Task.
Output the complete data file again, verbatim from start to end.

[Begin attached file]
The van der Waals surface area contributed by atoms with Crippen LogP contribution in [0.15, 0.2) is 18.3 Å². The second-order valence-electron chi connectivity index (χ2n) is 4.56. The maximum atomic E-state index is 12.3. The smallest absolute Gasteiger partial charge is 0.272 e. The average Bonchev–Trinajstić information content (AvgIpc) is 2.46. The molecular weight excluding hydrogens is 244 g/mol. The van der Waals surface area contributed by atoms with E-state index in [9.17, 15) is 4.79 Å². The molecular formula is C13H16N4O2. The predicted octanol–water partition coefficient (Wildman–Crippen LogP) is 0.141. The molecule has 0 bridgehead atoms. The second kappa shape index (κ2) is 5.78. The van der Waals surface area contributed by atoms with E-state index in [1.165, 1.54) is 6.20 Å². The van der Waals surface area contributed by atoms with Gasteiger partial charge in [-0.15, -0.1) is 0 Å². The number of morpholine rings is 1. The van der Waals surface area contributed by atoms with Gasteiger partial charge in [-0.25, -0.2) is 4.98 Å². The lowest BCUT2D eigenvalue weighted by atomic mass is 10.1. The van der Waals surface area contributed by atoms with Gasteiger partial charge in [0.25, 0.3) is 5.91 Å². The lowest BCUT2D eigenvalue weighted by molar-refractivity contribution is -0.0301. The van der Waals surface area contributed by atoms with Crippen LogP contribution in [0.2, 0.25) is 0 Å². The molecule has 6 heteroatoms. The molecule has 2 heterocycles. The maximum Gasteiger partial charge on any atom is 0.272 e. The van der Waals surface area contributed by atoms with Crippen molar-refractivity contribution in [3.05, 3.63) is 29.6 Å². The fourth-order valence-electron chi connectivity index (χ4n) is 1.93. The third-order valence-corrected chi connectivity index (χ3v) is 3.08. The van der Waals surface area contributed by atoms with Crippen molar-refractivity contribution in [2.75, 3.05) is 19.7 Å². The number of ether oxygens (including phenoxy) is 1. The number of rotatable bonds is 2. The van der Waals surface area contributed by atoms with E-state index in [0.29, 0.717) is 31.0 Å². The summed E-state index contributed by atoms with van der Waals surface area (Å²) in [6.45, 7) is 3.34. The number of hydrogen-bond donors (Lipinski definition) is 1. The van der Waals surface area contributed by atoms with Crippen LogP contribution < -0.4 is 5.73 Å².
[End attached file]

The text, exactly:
The van der Waals surface area contributed by atoms with Crippen LogP contribution in [0.15, 0.2) is 18.3 Å². The second-order valence-electron chi connectivity index (χ2n) is 4.56. The maximum atomic E-state index is 12.3. The smallest absolute Gasteiger partial charge is 0.272 e. The average Bonchev–Trinajstić information content (AvgIpc) is 2.46. The molecular weight excluding hydrogens is 244 g/mol. The van der Waals surface area contributed by atoms with E-state index in [9.17, 15) is 4.79 Å². The molecular formula is C13H16N4O2. The predicted octanol–water partition coefficient (Wildman–Crippen LogP) is 0.141. The molecule has 0 bridgehead atoms. The second kappa shape index (κ2) is 5.78. The van der Waals surface area contributed by atoms with E-state index in [1.165, 1.54) is 6.20 Å². The van der Waals surface area contributed by atoms with Gasteiger partial charge in [-0.15, -0.1) is 0 Å². The number of morpholine rings is 1. The van der Waals surface area contributed by atoms with Gasteiger partial charge in [-0.25, -0.2) is 4.98 Å². The lowest BCUT2D eigenvalue weighted by atomic mass is 10.1. The van der Waals surface area contributed by atoms with Gasteiger partial charge in [0.25, 0.3) is 5.91 Å². The lowest BCUT2D eigenvalue weighted by molar-refractivity contribution is -0.0301. The van der Waals surface area contributed by atoms with Crippen LogP contribution in [0.2, 0.25) is 0 Å². The molecule has 6 heteroatoms. The molecule has 2 heterocycles. The maximum Gasteiger partial charge on any atom is 0.272 e. The van der Waals surface area contributed by atoms with Crippen molar-refractivity contribution in [3.05, 3.63) is 29.6 Å². The fourth-order valence-electron chi connectivity index (χ4n) is 1.93. The third-order valence-corrected chi connectivity index (χ3v) is 3.08. The van der Waals surface area contributed by atoms with Crippen molar-refractivity contribution in [2.75, 3.05) is 19.7 Å². The number of ether oxygens (including phenoxy) is 1. The number of rotatable bonds is 2. The van der Waals surface area contributed by atoms with E-state index in [0.29, 0.717) is 31.0 Å². The summed E-state index contributed by atoms with van der Waals surface area (Å²) in [6.45, 7) is 3.34. The number of hydrogen-bond donors (Lipinski definition) is 1. The van der Waals surface area contributed by atoms with Crippen LogP contribution < -0.4 is 5.73 Å².